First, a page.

Can Midtown survive its latest gentrification wave?
Or will Sacramento’s coolest neighborhood turn into the next Roseville?
There’s a time machine in Midtown, a portal on the corner of L and 20th streets. It’s one of those Midtown insider things. But, anyway, this secret wormhole transports you a few years into the future. Seriously. Step inside, flash-forward to just 2018, and you’ll be surprised: This very street corner, where a keyboardist usually plays quirky compositions on weekend nights and collects money inside a glowing plastic skull, has been transformed. In the future, this muddy, unlandscaped plot is the flashy new entrance to a Whole Foods Market.
Women in spandex toting yoga mats and men in chic, strategically torn jeans—you know what they look like—they’re definitely there in a few years. Look upward and the new Whole Foods mixed-use building stretches nearly seven stories into the Midtown sky. Some 200 new residents call these tony apartments home, and they pay on average more than $2,000 a month for this urban-living experience.
Two thousand a month!? (That sound you hear is old-school Midtowners spitting out their Pabst Blue Ribbon.)
Yet this scene is no fantasy. Whole Foods will likely be the future of L and 20th, and while that’s exciting for developers and property owners, it’s concerning for those who fear that big-paycheck residents and national retail brands will change the tenor of Midtown.
It’s the G-word: gentrification.
Ken Turton, who has his hands in perhaps more Midtown property than any other local real-estate mogul, says gentrification is like porn: You know it when you see it.
“Gentrification is a word you see commonly associated with Midtown, and there’s certainly some validity to that. It comes with the territory,” he said.
Whole Foods in the heart of Midtown is about as X-rated as gentrification gets. It’s happening. So the more pressing question now is: Will this latest wave of gentrification be a good or bad thing for Midtown?
These new young professionals and well-off empty nesters, will they price out old-school Midtowners? As the Sacramento Business Journal recently reported, Midtown rents are up, and in a big way. Two-bedroom-apartment prices jumped 32 percent over 2006. “Market rate” spaces at new loft apartments, like those popping up on 16th Street near Fremont Park, start at around $1,600 a month—for a studio. Yet these units are basically sold out. All this has longstanding Midtowners, 90 percent of whom rent, concerned.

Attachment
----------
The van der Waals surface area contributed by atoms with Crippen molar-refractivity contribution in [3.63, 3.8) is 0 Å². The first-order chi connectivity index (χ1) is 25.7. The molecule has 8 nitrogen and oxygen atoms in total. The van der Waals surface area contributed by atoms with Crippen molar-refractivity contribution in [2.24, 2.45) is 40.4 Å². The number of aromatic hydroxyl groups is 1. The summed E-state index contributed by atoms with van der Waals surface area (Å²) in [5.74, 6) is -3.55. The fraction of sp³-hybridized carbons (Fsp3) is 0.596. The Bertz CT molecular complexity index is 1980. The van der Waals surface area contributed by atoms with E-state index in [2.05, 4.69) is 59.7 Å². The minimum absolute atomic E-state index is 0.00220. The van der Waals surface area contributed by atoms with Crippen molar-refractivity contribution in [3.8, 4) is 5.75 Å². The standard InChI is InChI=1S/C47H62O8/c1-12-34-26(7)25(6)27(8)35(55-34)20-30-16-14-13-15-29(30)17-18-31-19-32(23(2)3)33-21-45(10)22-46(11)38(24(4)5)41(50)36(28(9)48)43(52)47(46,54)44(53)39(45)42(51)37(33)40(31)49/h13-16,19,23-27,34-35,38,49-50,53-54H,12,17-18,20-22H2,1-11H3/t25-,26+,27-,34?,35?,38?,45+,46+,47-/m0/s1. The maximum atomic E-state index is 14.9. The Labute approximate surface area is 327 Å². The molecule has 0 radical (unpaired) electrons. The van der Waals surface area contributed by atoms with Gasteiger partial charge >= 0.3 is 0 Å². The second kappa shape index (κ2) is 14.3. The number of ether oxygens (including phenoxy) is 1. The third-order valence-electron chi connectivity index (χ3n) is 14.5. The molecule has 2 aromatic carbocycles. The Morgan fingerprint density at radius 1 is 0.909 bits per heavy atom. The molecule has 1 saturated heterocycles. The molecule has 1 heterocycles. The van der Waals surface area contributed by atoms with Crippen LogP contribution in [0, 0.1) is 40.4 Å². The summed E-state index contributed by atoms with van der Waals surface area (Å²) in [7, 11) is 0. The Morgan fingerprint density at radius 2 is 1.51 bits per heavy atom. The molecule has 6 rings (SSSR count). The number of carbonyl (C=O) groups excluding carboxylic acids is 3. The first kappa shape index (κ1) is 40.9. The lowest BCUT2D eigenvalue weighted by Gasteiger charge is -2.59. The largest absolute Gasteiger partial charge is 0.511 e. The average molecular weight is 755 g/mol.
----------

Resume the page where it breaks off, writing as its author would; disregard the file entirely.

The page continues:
National retail brands also are opening, from BevMo! to Domino’s Pizza to Pieology Pizzeria.
“Some of these giant chains that put businesses like mine out, I think that that is worrisome,” said Susan Rabinovitz, owner of a small independent art gallery and jewelry boutique Little Relics on 21st Street.
Tim Foster—longstanding central-city denizen and editor of the now-defunct Midtown Monthly—thinks that gentrification already has run its course in Midtown. But he’s still worried as the community witnesses the “closing the noose on gentrification.”
“Whole Foods is exactly something that’s a concern to me,” Foster said. He gets why people want a healthy supermarket, a place to get food. “I’m just not sure a place like Midtown can support two organic supermarkets,” referring to the nearby locally owned Sacramento Natural Foods Co-op, which is opening a new store near R Street soon.
Gentrification is also cultural. You see this in the Bay Area, where white tech employees boot Hispanic kids off of soccer fields in San Francisco’s Mission District, and hipsters overtake formerly black neighborhoods of downtown Oakland. In Sacramento, gentrification is less about displacing minority groups. Yet it remains disconcerting.
To that end, the fear here in Sacramento is that the newest gentrification will be some form of suburban, McMansion-inspired entitlement making its urban-core homecoming after decades of white flight. Will Midtown become the new “Roseville West”—complete with sexy-suburban chains like Anthropologie and generously coffered denizens buying $800 toasters?
Is this the end of Midtown as we know it?Back in the day
Midtown year 2014 has been a metamorphosis nearly 50 years in the making.
Local historian and Midtown resident William Burg, who’s written multiple books about the central city and Midtown’s genesis, says people were concerned about the grid and gentrification as far back as the Carter administration. “It’s a word that they were using in the ’70s, too,” he explained. “And not that it might happen some day, but that it was happening.”